In this particular Bible story, actually in this particular account, when the doors first open and we meet Habakkuk in his prayer time, he is surveying the political and military mess that Israel is in. Habakkuk was making sure God understood the plight of Israel. They were completely surrounded with what seemed like every enemy Israel had and they were coming to annihilate them. It was not a good position to be in and Habakkuk was not entirely sure that God truly appreciated their predicament.

God had one a wonderful reply to Habakkuk, much similar to when He asked Job, “Where were you when I laid the foundations of the earth?[ii]God told Habakkuk, For I will work a work in your days which you would not believe, though it were told you.”[iii] And with that reply, Habakkuk declares that he will remind himself and others that God is on His throne and that he would watch and see what God would do.

Eventually, and I say eventually because it was not until Habakkuk had the opportunity that God gave him time to consider what God had said.

It is possible for us to need a little time to consider what He has said.

The title of the article says ‘for good reason’ because Habakkuk chapter 1 is Habakkuk explaining or more likely complaining to God that: 

O Lord, how long shall I cry, And You will not hear? Even cry out to You, “Violence!” And You will not save. Why do You show me iniquity, and cause me to see trouble? For plundering and violence are before me; there is strife, and contention arises. Therefore the law is powerless and justice never goes forth. For the wicked surround the righteous; Therefore perverse judgmet proceeds.[iv]

 

That may describe well the circumstances you find yourself in today. It seems like no matter what you do there is someone close-by that is there to tear you down, make your success seem like a failure, to make us feel like all our trying is for nothing. Allow me to ask you, the reader, a question. When was the last time you went out of your way to encourage a fellow believer along his or her journey? (That means not just conveniently mention it when it is ‘greet your neighbor’ time on Sunday Morning!) One of the toughest things that can happen to a believer is to face struggles that during his time passing through them he never hears from those he was closest, at least when you are up to your nostrils in deep water, if they won’t throw you a life-preserver; it would at least be nice to get a snorkel!

Recently, I had the opportunity to relate to someone an event that happened to some of us who were ministering in Bosnia-Herzegovina. Traveling one wintry night up the mountain that makes up Tuzla’s main residential area, we were in a van that was not designed for the winding, steep roads. We had finished or visit at the top but our van, unfortunately was facing the wrong direction and the chances of getting it turned around to come down the way we came up was nearly impossible. We opted to continue down the mountain by going ‘forward’ along the road in uncharted territory. When we came to an area that was quite steep and it was impossible to see on ahead, one of our party felt an uncanny sense of alarm, and asked he driver to stop immediately that they would walk out on foot to see what was ahead of our headlight beams, because, of course it being Bosnia, a fog had settled in!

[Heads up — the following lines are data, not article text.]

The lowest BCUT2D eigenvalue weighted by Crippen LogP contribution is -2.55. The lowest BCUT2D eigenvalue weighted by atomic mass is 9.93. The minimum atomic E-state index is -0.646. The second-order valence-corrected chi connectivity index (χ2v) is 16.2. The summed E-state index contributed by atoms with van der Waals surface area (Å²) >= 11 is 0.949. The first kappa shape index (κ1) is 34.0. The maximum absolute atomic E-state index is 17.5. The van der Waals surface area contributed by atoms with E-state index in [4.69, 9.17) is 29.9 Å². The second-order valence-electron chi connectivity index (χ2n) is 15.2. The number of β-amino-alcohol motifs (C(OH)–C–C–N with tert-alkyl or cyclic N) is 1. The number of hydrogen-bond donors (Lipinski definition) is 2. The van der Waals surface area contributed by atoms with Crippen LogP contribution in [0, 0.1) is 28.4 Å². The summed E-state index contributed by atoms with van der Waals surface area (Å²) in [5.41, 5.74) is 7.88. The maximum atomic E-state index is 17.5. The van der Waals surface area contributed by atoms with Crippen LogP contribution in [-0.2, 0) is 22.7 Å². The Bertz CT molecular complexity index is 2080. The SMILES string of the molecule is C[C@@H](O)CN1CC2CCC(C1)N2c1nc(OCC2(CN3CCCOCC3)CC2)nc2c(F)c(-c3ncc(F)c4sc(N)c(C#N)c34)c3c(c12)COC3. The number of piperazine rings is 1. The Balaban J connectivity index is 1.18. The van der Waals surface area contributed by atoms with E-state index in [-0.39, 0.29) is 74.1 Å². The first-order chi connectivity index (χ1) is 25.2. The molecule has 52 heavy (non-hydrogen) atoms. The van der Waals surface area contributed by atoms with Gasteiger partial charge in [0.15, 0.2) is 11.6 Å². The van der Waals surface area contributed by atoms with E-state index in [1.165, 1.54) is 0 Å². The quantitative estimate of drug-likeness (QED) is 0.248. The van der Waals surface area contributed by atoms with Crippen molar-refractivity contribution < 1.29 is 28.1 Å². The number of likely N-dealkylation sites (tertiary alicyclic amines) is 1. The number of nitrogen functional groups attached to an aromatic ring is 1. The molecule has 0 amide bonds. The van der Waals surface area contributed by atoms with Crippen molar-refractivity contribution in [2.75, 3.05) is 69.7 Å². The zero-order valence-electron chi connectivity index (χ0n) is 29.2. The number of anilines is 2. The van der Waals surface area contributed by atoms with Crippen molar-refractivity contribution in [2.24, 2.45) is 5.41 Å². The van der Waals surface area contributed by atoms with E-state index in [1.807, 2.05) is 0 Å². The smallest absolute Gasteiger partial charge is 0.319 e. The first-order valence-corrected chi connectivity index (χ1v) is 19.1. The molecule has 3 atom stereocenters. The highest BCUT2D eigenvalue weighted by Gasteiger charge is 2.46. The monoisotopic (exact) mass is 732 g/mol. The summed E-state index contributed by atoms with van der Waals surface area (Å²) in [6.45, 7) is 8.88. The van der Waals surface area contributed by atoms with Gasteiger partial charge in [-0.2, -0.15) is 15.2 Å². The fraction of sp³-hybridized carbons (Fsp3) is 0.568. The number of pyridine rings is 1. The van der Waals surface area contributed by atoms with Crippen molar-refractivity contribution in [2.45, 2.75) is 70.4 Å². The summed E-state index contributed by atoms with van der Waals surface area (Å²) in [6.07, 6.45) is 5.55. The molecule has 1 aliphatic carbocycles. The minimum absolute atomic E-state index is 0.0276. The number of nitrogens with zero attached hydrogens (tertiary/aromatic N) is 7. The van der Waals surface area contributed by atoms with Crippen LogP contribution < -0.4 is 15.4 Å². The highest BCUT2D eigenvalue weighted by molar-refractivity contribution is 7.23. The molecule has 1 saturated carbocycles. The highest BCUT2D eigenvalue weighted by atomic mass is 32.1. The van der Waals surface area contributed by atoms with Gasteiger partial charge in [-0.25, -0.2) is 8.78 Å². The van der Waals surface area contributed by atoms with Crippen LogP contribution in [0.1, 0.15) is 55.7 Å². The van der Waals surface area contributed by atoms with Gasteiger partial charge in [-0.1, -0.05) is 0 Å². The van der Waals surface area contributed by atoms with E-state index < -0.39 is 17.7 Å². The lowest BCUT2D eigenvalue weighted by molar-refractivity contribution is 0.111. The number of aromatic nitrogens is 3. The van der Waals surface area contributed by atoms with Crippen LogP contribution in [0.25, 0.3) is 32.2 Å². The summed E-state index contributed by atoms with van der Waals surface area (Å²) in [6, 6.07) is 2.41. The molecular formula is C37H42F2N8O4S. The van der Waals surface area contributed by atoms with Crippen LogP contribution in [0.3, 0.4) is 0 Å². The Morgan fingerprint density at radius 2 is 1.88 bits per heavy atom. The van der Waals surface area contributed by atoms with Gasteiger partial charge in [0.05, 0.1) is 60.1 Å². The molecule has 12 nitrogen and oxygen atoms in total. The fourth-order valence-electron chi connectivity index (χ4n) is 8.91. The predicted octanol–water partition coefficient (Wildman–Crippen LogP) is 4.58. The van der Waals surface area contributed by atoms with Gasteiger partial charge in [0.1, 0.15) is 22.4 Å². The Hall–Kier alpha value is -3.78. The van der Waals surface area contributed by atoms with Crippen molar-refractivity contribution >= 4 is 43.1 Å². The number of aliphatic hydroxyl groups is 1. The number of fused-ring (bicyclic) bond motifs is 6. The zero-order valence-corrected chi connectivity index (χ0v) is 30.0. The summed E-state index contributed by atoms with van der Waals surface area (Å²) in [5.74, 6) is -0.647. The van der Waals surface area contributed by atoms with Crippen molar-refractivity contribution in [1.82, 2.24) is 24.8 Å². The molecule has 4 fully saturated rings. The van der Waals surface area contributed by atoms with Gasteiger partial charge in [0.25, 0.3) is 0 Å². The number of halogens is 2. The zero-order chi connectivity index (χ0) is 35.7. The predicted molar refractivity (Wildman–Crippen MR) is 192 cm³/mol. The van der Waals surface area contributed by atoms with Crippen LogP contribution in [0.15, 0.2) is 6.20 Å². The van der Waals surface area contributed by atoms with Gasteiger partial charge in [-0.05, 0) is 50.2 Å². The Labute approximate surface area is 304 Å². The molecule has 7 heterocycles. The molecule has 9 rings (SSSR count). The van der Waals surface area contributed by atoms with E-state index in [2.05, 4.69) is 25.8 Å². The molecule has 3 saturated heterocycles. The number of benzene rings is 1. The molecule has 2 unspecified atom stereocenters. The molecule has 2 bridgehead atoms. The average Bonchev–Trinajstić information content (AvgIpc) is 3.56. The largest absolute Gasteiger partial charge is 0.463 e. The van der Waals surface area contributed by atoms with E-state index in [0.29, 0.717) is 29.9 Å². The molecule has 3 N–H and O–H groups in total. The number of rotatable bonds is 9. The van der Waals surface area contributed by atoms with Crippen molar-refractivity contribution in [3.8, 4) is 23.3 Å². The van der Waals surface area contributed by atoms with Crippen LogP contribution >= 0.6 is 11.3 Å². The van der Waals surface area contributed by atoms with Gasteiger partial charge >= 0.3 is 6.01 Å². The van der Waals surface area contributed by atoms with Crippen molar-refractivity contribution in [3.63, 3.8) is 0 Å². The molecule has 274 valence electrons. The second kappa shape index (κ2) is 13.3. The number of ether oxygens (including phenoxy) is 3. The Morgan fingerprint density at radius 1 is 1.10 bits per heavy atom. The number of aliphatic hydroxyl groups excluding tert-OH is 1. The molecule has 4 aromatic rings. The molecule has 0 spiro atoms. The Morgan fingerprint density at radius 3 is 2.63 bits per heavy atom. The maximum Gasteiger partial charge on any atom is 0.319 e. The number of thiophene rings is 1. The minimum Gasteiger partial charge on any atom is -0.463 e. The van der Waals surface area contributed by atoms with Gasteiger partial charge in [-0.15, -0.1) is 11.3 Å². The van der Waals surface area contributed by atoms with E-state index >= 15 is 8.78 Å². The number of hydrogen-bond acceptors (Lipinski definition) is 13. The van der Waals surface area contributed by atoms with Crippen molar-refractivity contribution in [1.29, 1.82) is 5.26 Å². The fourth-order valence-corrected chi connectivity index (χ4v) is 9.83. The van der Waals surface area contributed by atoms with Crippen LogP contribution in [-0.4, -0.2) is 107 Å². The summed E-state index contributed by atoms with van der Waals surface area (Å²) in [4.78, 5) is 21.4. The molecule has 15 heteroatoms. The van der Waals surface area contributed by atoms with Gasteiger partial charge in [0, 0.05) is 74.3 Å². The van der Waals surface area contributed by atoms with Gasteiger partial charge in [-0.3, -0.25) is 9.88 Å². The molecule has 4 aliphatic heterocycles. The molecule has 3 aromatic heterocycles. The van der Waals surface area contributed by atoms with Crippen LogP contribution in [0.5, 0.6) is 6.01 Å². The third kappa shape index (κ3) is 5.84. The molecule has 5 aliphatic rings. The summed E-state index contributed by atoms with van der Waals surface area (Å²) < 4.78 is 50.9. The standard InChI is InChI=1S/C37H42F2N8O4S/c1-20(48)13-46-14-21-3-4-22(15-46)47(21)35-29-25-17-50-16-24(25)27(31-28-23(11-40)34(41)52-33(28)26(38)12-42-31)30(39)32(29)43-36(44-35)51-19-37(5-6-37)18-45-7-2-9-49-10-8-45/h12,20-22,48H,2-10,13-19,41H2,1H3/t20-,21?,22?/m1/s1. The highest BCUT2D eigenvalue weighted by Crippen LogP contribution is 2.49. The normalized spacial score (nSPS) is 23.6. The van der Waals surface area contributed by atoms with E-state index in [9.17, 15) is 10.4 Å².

After walking only twenty-five yards ahead, this one turned and came back to share that within 30 yards was a steep embankment where the road had stopped. May cultures would use the term: “cliff.” As we tried to ‘back-up’ and go  back, up the hill the van just spun its tires on the icy roads and at one point nearly struck one of the group as the van suddenly caught dry pavement and lurched to the side. He jumped out of the way into a ditch. That having happened I said a quick prayer under my breath, “Lord, we need help and we need help now!” There was scattered on the mountainside about four houses, al dark and quiet being late into the winter night. Suddenly, (and I mean suddenly) about six young men were there, (supposedly from the houses), and the pushed us up to an area where the van was able to turn and go the safe way up and then down the mountainside. Now, this next part is true and because the Bible says that we are not to swear upon stars etc., for vows; I promise you readers, it is true! I turned to thank   the young men; they were gone, nowhere to be seen!

Why share that story here? Well, as I mentioned, I just had a chance to share that event with a brother who was feeling very blue and without hope and the lesson we gleaned from it was that God is paying attention to our needs. He does hear our prayers and He responds to the cries of His children!

The author of Hebrews writes:  Therefore strengthen the hands which hang down, and the feeble knees, and make straight paths for your feet, so that what is lame may not be dislocated, but rather be healed.[v]

Isaiah wrote:  “Strengthen the weak hands, And make firm the feeble knees. Say to those who are fearful-hearted, “Be strong, do not fear! Behold, your God will come with vengeance, with the recompense of God; He will come and save you.”[vi]

 

Note: All Scripture references NKJV